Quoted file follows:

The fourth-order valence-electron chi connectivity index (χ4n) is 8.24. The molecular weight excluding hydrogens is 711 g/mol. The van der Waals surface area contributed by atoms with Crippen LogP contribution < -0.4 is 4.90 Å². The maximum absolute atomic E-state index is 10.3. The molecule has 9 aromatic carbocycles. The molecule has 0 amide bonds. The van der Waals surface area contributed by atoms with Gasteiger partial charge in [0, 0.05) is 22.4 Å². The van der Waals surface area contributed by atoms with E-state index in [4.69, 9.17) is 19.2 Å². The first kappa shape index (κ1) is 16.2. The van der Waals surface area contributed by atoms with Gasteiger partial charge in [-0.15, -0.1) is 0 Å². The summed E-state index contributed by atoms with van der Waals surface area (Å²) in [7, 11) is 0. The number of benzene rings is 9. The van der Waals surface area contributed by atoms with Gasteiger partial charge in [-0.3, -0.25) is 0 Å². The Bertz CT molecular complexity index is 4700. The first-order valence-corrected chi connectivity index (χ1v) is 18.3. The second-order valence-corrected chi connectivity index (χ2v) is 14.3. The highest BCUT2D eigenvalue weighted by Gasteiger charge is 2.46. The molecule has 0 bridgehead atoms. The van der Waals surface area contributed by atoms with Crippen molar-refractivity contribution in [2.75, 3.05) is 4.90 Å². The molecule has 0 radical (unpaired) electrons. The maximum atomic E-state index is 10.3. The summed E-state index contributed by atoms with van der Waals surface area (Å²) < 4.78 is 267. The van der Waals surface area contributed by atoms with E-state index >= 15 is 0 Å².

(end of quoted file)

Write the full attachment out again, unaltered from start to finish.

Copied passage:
The fourth-order valence-electron chi connectivity index (χ4n) is 8.24. The molecular weight excluding hydrogens is 711 g/mol. The van der Waals surface area contributed by atoms with Crippen LogP contribution < -0.4 is 4.90 Å². The maximum absolute atomic E-state index is 10.3. The molecule has 9 aromatic carbocycles. The molecule has 0 amide bonds. The van der Waals surface area contributed by atoms with Gasteiger partial charge in [0, 0.05) is 22.4 Å². The van der Waals surface area contributed by atoms with E-state index in [4.69, 9.17) is 19.2 Å². The first kappa shape index (κ1) is 16.2. The van der Waals surface area contributed by atoms with Gasteiger partial charge in [-0.15, -0.1) is 0 Å². The summed E-state index contributed by atoms with van der Waals surface area (Å²) in [7, 11) is 0. The number of benzene rings is 9. The van der Waals surface area contributed by atoms with Gasteiger partial charge in [-0.3, -0.25) is 0 Å². The Bertz CT molecular complexity index is 4700. The first-order valence-corrected chi connectivity index (χ1v) is 18.3. The second-order valence-corrected chi connectivity index (χ2v) is 14.3. The highest BCUT2D eigenvalue weighted by Gasteiger charge is 2.46. The molecule has 0 bridgehead atoms. The van der Waals surface area contributed by atoms with Crippen molar-refractivity contribution in [2.75, 3.05) is 4.90 Å². The molecule has 0 radical (unpaired) electrons. The maximum atomic E-state index is 10.3. The summed E-state index contributed by atoms with van der Waals surface area (Å²) < 4.78 is 267. The van der Waals surface area contributed by atoms with E-state index >= 15 is 0 Å².